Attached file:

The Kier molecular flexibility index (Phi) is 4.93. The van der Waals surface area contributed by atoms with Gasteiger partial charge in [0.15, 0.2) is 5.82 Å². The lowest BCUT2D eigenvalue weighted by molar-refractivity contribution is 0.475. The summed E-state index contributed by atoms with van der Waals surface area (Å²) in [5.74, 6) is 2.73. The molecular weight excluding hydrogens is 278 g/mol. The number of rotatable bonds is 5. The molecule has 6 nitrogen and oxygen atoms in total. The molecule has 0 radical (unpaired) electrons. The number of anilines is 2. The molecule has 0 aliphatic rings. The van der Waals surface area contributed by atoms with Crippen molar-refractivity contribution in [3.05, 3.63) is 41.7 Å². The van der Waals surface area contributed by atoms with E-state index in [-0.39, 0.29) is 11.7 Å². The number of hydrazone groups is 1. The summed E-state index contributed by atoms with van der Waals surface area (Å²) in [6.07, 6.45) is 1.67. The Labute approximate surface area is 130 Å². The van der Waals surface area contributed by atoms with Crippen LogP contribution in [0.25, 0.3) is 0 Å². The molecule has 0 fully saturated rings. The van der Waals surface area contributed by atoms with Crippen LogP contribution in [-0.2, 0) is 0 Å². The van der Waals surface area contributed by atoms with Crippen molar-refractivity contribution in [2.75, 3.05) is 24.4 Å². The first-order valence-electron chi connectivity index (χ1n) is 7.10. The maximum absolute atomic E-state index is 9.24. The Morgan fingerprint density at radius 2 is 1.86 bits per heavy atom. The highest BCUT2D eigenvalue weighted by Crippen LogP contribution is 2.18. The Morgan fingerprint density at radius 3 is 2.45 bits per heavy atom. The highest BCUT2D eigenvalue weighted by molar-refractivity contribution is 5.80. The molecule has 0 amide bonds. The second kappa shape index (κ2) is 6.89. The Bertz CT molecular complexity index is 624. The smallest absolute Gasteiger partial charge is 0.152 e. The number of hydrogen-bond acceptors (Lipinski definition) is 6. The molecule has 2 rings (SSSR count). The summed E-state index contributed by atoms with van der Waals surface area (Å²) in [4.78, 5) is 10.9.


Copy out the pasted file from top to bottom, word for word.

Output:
The Kier molecular flexibility index (Phi) is 4.93. The van der Waals surface area contributed by atoms with Gasteiger partial charge in [0.15, 0.2) is 5.82 Å². The lowest BCUT2D eigenvalue weighted by molar-refractivity contribution is 0.475. The summed E-state index contributed by atoms with van der Waals surface area (Å²) in [5.74, 6) is 2.73. The molecular weight excluding hydrogens is 278 g/mol. The number of rotatable bonds is 5. The molecule has 6 nitrogen and oxygen atoms in total. The molecule has 0 radical (unpaired) electrons. The number of anilines is 2. The molecule has 0 aliphatic rings. The van der Waals surface area contributed by atoms with Crippen molar-refractivity contribution in [3.05, 3.63) is 41.7 Å². The van der Waals surface area contributed by atoms with E-state index in [-0.39, 0.29) is 11.7 Å². The number of hydrazone groups is 1. The summed E-state index contributed by atoms with van der Waals surface area (Å²) in [6.07, 6.45) is 1.67. The Labute approximate surface area is 130 Å². The van der Waals surface area contributed by atoms with Crippen LogP contribution in [0.25, 0.3) is 0 Å². The molecule has 0 fully saturated rings. The van der Waals surface area contributed by atoms with Crippen LogP contribution in [-0.2, 0) is 0 Å². The van der Waals surface area contributed by atoms with Crippen molar-refractivity contribution in [2.75, 3.05) is 24.4 Å². The first-order valence-electron chi connectivity index (χ1n) is 7.10. The maximum absolute atomic E-state index is 9.24. The Morgan fingerprint density at radius 2 is 1.86 bits per heavy atom. The highest BCUT2D eigenvalue weighted by Crippen LogP contribution is 2.18. The Morgan fingerprint density at radius 3 is 2.45 bits per heavy atom. The highest BCUT2D eigenvalue weighted by molar-refractivity contribution is 5.80. The molecule has 0 amide bonds. The second kappa shape index (κ2) is 6.89. The Bertz CT molecular complexity index is 624. The smallest absolute Gasteiger partial charge is 0.152 e. The number of hydrogen-bond acceptors (Lipinski definition) is 6. The molecule has 2 rings (SSSR count). The summed E-state index contributed by atoms with van der Waals surface area (Å²) in [4.78, 5) is 10.9.